Stereotyping the market
A computer aimed specifically at children may seem like a good idea. Patriot Computers certainly thought so, which is why they came up with the Hot Wheels PC in 1999. These computers, which came with Intel chips and Windows 98 software, were targeted primarily at the boys’ market and the hardware was decorated with racing car imagery including the Hot Wheels flame logo. In addition, Patriot Computers had made a deal with Mattel to produce a Barbie computer aimed at girls. The boys’ computer was blue, the girls’ was pink with a flowery pattern.
Both products flopped. One of the reasons, according to analysts, was the crude attempt at gender marketing. Pamela Haag, director of research at the American Association of University Women’s Educational Foundation, told the Wall Street Journal that this type of marketing was ‘very out of step with what adult men and women are doing, and therefore with what children want – it really is anachronistic.’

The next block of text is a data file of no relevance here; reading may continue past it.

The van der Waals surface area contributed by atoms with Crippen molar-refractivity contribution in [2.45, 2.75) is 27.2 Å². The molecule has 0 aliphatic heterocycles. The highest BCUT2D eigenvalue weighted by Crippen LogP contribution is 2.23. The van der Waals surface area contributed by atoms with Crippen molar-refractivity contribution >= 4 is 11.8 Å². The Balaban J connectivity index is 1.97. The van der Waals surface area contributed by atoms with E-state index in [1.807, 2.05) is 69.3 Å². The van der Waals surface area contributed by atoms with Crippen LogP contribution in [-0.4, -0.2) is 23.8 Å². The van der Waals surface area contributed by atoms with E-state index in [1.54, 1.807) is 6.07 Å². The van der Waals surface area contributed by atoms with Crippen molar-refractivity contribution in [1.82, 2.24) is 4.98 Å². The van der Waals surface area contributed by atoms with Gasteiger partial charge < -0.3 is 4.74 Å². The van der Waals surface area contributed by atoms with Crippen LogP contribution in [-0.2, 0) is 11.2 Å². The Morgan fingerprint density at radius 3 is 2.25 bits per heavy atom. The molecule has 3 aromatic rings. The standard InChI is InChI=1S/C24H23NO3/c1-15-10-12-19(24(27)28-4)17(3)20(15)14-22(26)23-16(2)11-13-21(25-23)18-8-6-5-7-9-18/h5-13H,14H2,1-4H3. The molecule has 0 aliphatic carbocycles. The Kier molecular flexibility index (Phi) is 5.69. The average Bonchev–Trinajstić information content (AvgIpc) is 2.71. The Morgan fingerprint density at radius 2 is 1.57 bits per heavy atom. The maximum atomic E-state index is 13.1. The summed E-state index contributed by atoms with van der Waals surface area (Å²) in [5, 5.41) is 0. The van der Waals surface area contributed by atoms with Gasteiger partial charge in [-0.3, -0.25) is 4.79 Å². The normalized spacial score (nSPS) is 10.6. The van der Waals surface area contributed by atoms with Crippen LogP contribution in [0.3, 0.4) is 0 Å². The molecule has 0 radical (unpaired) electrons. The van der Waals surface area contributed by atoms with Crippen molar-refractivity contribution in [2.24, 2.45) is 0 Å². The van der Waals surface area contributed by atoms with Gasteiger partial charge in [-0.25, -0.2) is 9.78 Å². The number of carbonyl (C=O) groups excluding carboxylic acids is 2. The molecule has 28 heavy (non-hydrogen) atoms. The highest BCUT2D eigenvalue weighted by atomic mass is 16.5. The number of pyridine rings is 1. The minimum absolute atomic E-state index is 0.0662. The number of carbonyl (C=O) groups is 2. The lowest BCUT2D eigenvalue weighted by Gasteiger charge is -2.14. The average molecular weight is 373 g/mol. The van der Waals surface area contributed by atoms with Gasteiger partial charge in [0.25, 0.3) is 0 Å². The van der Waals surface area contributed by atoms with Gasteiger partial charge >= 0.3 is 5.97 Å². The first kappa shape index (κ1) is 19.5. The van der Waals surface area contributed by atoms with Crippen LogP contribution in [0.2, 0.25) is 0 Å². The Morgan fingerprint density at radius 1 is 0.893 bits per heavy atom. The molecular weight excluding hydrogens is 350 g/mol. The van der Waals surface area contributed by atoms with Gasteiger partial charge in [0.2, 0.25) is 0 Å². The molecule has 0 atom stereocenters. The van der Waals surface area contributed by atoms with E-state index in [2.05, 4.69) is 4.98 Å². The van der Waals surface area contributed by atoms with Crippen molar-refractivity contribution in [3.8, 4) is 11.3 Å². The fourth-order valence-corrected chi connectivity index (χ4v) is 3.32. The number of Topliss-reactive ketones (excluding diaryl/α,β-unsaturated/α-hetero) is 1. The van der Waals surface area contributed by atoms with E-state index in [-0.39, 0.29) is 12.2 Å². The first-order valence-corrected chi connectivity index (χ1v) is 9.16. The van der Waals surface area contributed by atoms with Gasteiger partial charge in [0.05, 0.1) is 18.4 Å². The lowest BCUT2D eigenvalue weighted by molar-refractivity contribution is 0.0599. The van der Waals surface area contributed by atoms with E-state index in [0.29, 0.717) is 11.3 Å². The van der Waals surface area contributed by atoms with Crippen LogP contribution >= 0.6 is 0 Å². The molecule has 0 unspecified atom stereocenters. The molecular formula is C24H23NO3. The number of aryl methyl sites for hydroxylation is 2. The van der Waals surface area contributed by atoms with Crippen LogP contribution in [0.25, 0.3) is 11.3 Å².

Justine Cassel, professor at the MIT Media Lab and co-author of From Barbie to Mortal Kombat, also thought the computers were crudely conceived.
‘Just because you cover a traditionally boy product with girlish clichés doesn’t guarantee girls will like it,’ she said.
The computers were also criticized as bad cases of surface design trying to save a standard product. ‘It was just a desktop computer with some stickers on it,’ wrote Business 2.0. Shortly afterwards the products flopped. Patriot Computers went bankrupt.
Lessons from the Hot Wheels computer
- Don’t resort to stereotypes. Dressing up a computer with stereotypical gender specific imagery was not enough to entice children or their parents.
- Get designers involved at the start. ‘To avoid such costly flameouts, designers should be involved with projects from the outset, giving engineers input on product usability and interface issues,’ advised Business 2.0.